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Shaggy Mane Hunt 2007

09.23.07
05:30 I’m up making somewhat ridiculously strong coffee for our thermal mugs in the car. I don’t care what you’re hunting – coffee at this time of day is requisite. Good friend Yen is up from Calgary, and we’ve set aside this morning to be Shaggy Mane hunting. I was excited, and actually had a hard time sleeping during the night. It happens.

06:30 It was a dark morning with heavy cloud, and a brisk North wind. 2o C. It was too dark to spot for geese and ducks – which is a bit of an obligation if you’re out in the area at this time of year – so we headed to my dad’s to dig potatoes. As we pulled up, we spotted a flock of birds on the top of the hill that the garden is on. ‘Are those grouse!?!?’, said I, as I screeched to a halt. Nope – but close. Hungarian partridge – about 20-30 of them. I ran inside to grab an air rifle, but by the time I returned, they had buggered off. How glorious it would have been to add partridge to our impending breakfast menu. Dang.

07:00 We dug ¾ of a 5 gallon pail of red and Russian fingerling potatoes, and topped up the rest with carrots and onions from the garden. Potatoes were slated to appear on the morning menu. Before leaving, we picked some shaggy manes from his driveway and back yard – enough that we had a supply for breakfast before even getting started.

07:30 We checked out some of the ‘usual’ goose and duck fields. Although they weren’t in the spots I’d hoped, we did end up finding a good jag of birds. They were landing in land where firearms are restricted, so there was no need to get excited and call ‘the uncle’. To the mushroom fields.

07:45 I guess ‘mushroom ditches’ would be more realistic and unromanticized way to put it. The main spot I check had lots of mushrooms, but for whatever reason, they were decomposing at very young stages of growth. Our best guess is frost? It made picking challenging, as far more than half of what was visible in the field was inedible. Wow. That makes it sound like we didn’t do well – we did.

We then moved to a second spot, borrowing a local baptist church’s parking lot. We did well again, and also found a really tasty looking specimen of field mushroom. But neither of us were in the mood for toxicity this morning, so we passed on trying to eat something new. Not often you’re going to hear the two of us say that.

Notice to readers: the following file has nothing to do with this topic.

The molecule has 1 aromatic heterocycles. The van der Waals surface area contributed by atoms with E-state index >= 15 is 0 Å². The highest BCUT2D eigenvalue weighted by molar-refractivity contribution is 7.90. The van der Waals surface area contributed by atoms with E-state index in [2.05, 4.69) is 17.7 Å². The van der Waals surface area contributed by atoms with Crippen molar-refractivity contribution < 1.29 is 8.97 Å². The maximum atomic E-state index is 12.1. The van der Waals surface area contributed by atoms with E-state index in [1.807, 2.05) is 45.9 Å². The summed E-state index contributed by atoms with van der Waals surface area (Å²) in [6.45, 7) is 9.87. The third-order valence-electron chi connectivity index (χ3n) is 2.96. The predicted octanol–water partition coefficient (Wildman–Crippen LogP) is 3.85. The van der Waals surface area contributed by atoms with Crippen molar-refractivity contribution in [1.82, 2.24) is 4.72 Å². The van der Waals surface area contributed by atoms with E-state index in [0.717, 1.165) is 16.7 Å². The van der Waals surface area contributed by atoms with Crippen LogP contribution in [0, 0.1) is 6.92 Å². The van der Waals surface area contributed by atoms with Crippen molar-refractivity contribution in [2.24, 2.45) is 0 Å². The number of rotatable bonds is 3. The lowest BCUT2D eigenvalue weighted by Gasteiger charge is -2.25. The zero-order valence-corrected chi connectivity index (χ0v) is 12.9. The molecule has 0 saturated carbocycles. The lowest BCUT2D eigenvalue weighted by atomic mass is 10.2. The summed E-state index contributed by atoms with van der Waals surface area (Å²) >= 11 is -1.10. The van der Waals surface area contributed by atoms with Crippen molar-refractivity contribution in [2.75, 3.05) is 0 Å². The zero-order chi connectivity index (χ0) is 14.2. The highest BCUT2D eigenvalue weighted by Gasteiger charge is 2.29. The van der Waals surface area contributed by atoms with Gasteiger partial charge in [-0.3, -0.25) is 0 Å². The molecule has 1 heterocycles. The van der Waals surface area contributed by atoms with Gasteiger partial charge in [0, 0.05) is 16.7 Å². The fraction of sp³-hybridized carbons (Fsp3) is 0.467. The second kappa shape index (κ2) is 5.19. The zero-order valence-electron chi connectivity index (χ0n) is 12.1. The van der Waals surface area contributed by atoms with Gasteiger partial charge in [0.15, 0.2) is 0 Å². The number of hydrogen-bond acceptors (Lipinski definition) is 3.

The last spot we checked, just another couple hundred yards down the road, yielded a coveted trophy mushroom. A fat, full grown, fully intact, un-inked, pearly white [inside], 6oz Shaggy Mane. Yen did a great job of digging up around the base to make sure we got as much of the base and stem intact [sometimes they break]. I can’t recall every picking one of quite this size and girth. We figured it might still be in good shape due to it’s position under some tree cover. Who knows. It was a fantastic find, and a great way to finish up our mushroom foraging for the day.

08:30 With our hands dirty, tubs happily bearing mushrooms, and stomachs getting growly, we headed back home. On the way we spotted another nice ‘shoot’ of geese and ducks, yet again on ‘illegal land’. Arriving home, we had to get the mushrooms cleaned and processed prior to eating. Total weight of mushrooms picked: 2.6 kg [5.7 lbs]. It took over an hour to peel of the shag, grass, dirt, and bugs, and get them all cooking. Once cooked, they stop decomposing. Our home smelled wonderfully of mushroom.

10:30 Farm eggs. Home-made bacon. Garden tomatoes fried in bacon fat. Rye toast. Fried wild mushrooms. This meal would have been a fine one any day of the week, but having been out all morning hunting food, it tasted even better. It got awfully quiet for a while. Classic.

The concept of the day was ‘let’s go out and get our hands dirty putting some things together for a nice meal in the morning’. Mission accomplished.


12:00 Round two. Pan seared marinated elk steak with roasted garden potatoes [the very ones we dug at 7am]. Add to that a glass or 3 of Sirius 2003 Bordeaux. I have to admit that I wasn’t terribly hungry at this stage, but that didn’t much matter.

13:00 Yen left, bearing a bucket of garden veg, a couple ziplocs of cooked wild mushrooms, some roasted garden beets, and 2 frozen Canada goose breasts. The older I get, the more I love fall. It’s a touch of foodie heaven.

2 Responses

  1. [...] things knocking on our calendar’s doorstep: garden harvest, fruit harvest and winemaking, shaggy mane hunting, butchering season, and hunting season. But the precursor to all that action is a solid month of [...]

  2. [...] is an annual event in my life – skunked last year, but successful in 2008, 2007, and 2006. This year, my success came not from the usual shaggy-mane locations, but from a [...]

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